Holt claims in April of 1963 he helped set up CIA companies that included a Los Angeles firm, LASSCO, a manufacturer of police badges and security identification. In November of 1963 LASSCO received orders for a dozen identifications that included Secret Service IDs. Holt was told to rush the order to Dallas and deliver the material personally to a Homer Echevarria at the Cabana Motel on Thursday night, but he missed contacting Echevarria and was told (by an unknown source) to leave the identifications and some handguns in the front seat of a pickup truck parked in the railroad parking lot. [101]

A November 30, 1963 FBI memo made public in December of 1995 confirms some of Holt's story. The memo reported that a Secret Service informant knew that Homer Echevarria was involved in an illegal arms sale in Dallas on November 21, 1963, the same date Holt claimed in a 1992 interview that he was to meet Echevarria at the Cabana Motel. Echevarria had told a Secret Service informant that his group had plenty of money to mount an anti-Castro operation. The operation would go ahead "as soon as we take care of Kennedy." [102] The FBI did not pursue this lead.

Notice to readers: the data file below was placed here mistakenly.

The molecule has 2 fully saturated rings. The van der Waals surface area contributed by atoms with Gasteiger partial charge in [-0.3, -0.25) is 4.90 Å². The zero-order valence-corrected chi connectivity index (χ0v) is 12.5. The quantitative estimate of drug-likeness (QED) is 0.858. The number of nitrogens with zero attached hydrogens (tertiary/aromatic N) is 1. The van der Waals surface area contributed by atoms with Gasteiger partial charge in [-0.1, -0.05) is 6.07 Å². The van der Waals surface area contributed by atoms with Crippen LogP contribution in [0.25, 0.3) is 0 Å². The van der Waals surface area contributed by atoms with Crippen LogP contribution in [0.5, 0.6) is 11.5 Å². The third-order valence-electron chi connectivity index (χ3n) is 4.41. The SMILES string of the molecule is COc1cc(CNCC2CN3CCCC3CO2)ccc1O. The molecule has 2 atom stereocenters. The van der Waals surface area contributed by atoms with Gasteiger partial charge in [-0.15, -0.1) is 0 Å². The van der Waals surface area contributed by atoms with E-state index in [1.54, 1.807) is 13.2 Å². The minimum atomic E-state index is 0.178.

While in the parking lot behind Dealey Plaza, Holt heard shots and immediately hid in a railroad boxcar where Harrelson and Montoya had sought refuge. They were found by the police around 2 p.m. carrying handguns. Holt claimed he carried a shorty .45 and an L-22, Harrelson an unusual caliber (.41) handgun, and Montoya a .25 automatic. They all carried federal undercover agent identifications and were eventually released from custody, according to Holt, by order of FBI agent Gordon Shanklin. [103] It should be noted that many serious researchers of the assassination remain skeptical of Holt's claims.